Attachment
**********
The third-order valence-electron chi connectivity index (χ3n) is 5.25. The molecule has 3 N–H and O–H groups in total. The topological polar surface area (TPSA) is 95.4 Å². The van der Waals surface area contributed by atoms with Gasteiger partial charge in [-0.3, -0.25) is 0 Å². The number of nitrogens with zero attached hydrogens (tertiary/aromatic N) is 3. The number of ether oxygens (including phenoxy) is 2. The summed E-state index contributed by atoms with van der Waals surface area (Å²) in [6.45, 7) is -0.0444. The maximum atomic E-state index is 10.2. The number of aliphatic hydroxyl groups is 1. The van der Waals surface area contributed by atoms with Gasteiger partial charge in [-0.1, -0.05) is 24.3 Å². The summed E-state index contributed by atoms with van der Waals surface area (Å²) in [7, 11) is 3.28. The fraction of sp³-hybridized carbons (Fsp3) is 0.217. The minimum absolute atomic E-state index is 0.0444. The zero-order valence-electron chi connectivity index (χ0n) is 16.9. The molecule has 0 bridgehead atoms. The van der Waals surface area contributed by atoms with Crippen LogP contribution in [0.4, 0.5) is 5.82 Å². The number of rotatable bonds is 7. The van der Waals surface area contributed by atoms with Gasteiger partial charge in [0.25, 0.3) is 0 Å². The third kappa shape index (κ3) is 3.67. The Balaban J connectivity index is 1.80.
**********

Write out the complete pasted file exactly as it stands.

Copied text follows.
The third-order valence-electron chi connectivity index (χ3n) is 5.25. The molecule has 3 N–H and O–H groups in total. The topological polar surface area (TPSA) is 95.4 Å². The van der Waals surface area contributed by atoms with Gasteiger partial charge in [-0.3, -0.25) is 0 Å². The number of nitrogens with zero attached hydrogens (tertiary/aromatic N) is 3. The number of ether oxygens (including phenoxy) is 2. The summed E-state index contributed by atoms with van der Waals surface area (Å²) in [6.45, 7) is -0.0444. The maximum atomic E-state index is 10.2. The number of aliphatic hydroxyl groups is 1. The van der Waals surface area contributed by atoms with Gasteiger partial charge in [-0.1, -0.05) is 24.3 Å². The summed E-state index contributed by atoms with van der Waals surface area (Å²) in [7, 11) is 3.28. The fraction of sp³-hybridized carbons (Fsp3) is 0.217. The minimum absolute atomic E-state index is 0.0444. The zero-order valence-electron chi connectivity index (χ0n) is 16.9. The molecule has 0 bridgehead atoms. The van der Waals surface area contributed by atoms with Crippen LogP contribution in [0.4, 0.5) is 5.82 Å². The number of rotatable bonds is 7. The van der Waals surface area contributed by atoms with Gasteiger partial charge in [0.25, 0.3) is 0 Å². The third kappa shape index (κ3) is 3.67. The Balaban J connectivity index is 1.80.